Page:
French PM joins Jewish community in remembering Hyper Cacher victims

Marcy Oster

Members of France's Jewish community wave Israeli and French flag, and light memorial candles at a ceremony outside the Hyper Cacher supermarket in Paris, a year after four Jewish shoppers were killed in a terror attack on the store. (Flash90 photo/Serge Attal)

Members of France’s Jewish community wave Israeli and French flag, and light memorial candles at a ceremony outside the Hyper Cacher supermarket in Paris, a year after four Jewish shoppers were killed in a terror attack on the store. (Flash90 photo/Serge Attal)

(JTA) — France’s prime minister said he regrets that large numbers of French Jews have left the country for Israel, during a ceremony to remember four Jewish victims of terror in Paris.

“France would not be France” without its Jews, Manuel Valls said Saturday evening at a commemoration ceremony held outside the Hyper Cacher kosher supermarket, marking one year since Islamist Amedy Coulibaly held several  patrons hostage, killing four Jewish shoppers before he was killed in a raid by police.

The commemoration was arranged by the Representative Council of Jewish Institutions of France, or CRIF. It was attended by families of the victims and survivors, and representatives of the French Jewish community.

Valls acknowledged the “immense anquish” of the Jewish community and scolded those who attack it. “For these enemies who attack their compatriots, who tear apart the contract that unites us, there can be no worthy explanation,” he said.

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French immigration to Israel, or aliyah, has rocketed to record levels over the past three years as the country has confronted rising anti-Semitism and a series of attacks that claimed nearly 150 lives in Paris in 2015. Nearly 8,000 French Jews immigrated to Israel in 2015.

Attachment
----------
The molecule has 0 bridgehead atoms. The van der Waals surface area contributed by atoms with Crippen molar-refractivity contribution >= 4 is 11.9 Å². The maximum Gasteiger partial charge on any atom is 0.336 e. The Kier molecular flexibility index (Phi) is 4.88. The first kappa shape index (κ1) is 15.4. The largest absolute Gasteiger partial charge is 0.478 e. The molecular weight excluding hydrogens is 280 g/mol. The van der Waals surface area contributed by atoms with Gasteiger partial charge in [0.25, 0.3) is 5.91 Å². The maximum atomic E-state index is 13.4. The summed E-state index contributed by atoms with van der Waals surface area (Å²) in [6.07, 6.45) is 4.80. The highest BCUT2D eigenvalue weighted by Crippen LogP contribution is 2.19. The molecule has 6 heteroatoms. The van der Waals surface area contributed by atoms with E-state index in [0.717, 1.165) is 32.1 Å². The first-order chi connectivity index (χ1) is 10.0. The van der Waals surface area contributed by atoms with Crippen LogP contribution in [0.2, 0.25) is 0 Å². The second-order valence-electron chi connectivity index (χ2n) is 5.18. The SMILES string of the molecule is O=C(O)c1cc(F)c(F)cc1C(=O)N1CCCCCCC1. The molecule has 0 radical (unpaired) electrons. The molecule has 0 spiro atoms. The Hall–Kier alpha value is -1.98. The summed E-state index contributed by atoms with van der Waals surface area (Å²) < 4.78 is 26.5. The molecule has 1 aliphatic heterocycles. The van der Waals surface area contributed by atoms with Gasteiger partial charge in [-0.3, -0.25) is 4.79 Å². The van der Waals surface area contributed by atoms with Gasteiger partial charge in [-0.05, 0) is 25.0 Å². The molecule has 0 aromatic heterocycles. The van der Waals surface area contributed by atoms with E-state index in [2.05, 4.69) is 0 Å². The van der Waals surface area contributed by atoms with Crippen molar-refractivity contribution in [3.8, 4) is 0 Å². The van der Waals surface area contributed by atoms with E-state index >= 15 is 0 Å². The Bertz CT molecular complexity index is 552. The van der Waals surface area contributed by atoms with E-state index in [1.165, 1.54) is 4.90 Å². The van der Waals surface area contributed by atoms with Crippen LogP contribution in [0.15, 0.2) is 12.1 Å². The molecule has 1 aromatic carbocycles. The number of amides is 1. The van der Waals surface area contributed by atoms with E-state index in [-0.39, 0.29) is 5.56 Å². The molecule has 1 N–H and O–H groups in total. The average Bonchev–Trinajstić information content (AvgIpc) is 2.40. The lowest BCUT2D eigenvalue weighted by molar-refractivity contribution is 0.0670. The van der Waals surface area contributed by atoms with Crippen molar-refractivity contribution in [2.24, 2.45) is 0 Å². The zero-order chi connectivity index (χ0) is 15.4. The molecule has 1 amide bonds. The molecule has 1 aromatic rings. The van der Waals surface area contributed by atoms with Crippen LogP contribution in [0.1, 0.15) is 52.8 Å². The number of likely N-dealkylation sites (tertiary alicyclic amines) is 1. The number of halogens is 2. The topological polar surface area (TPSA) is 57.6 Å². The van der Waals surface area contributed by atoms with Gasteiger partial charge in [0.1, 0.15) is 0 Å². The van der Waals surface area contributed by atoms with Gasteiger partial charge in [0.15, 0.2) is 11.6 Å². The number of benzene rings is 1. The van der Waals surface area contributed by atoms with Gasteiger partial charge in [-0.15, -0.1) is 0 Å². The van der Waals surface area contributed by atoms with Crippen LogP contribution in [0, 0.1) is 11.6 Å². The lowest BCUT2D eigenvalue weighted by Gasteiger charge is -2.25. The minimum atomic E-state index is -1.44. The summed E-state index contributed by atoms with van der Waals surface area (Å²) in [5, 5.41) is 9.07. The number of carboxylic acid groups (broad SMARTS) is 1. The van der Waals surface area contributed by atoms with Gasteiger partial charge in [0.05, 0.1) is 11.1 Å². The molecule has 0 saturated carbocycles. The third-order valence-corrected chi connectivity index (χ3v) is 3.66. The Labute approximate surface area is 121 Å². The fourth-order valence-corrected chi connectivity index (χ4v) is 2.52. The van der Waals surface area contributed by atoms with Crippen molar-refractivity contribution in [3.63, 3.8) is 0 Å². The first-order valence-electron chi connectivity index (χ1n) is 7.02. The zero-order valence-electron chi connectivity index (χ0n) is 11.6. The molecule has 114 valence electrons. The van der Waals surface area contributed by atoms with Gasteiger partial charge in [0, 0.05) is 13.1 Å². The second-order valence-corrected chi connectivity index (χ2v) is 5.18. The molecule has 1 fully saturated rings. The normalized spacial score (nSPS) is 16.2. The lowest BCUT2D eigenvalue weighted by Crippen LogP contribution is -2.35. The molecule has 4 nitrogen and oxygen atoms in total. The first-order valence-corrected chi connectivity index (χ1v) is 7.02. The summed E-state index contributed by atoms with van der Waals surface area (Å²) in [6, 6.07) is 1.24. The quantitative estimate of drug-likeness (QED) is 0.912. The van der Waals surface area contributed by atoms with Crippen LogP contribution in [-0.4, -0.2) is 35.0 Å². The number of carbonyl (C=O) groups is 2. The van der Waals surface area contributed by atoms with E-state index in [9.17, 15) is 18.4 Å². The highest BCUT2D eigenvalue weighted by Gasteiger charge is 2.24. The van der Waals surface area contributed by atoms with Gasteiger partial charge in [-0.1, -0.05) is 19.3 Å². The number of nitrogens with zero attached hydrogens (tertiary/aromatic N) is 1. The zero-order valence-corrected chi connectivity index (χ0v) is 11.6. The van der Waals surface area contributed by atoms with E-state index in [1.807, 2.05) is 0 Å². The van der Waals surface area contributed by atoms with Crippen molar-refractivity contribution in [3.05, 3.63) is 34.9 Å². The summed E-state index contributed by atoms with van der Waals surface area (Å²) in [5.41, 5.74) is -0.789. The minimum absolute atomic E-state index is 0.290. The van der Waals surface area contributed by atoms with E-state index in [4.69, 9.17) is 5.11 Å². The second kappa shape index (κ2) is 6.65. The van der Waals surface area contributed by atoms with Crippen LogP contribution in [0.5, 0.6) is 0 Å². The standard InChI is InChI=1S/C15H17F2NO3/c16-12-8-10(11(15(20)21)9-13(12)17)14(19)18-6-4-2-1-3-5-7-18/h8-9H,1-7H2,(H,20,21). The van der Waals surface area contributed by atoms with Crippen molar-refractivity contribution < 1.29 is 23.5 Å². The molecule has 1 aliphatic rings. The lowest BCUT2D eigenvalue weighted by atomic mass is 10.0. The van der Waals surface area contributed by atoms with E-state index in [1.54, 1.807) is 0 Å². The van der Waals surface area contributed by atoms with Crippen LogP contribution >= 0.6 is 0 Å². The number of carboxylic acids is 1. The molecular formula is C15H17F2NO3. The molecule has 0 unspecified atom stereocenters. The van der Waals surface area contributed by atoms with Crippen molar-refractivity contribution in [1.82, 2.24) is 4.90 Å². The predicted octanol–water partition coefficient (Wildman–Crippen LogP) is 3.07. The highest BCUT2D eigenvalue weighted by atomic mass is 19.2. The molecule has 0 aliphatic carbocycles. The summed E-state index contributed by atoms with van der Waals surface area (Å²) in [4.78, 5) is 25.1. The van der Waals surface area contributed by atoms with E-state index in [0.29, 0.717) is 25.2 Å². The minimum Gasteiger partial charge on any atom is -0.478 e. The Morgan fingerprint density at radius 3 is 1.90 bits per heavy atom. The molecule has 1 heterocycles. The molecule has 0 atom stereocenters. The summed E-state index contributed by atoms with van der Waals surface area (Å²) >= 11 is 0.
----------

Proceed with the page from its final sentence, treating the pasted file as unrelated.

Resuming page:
“Despite continuing traumatic feelings, life has returned to normal with a renewed sense of fraternity,” said Rabbi Haim Korsia, who is the chief  rabbi of France, during the ceremony.

Also on Saturday, French President François Hollande unveiled a plaque in memory of Clarissa Jean-Philippe, a 26-year-old policewoman who was killed by Coulibaly on Jan. 8, 2015 in the southern Paris suburb of Montrouge.

On Jan. 5, Hollande unveiled a memorial plaque outside the Hyper Cacher, which listed the names of those killed at the market on Jan. 9, 2015. He also unveiled a plaque at the offices of the Charlie Hebdo satirical magazine with the names of the 12 victims of the Jan. 7 terrorist attack there two days earlier. Two brothers who were associates of the Hyper Cacher killer perpetrated the attack.

A public ceremony is set to be held on Sunday at Paris’ Place de la Republique to remember the attacks and the national and international unity that they brought about a year earlier at  during a march that drew 1.6 million people, as well as national and international leaders, to rally in Paris.  An oak tree will be planted during the ceremony.

Also over the weekend, mosques throughout France opened their doors to visitors.

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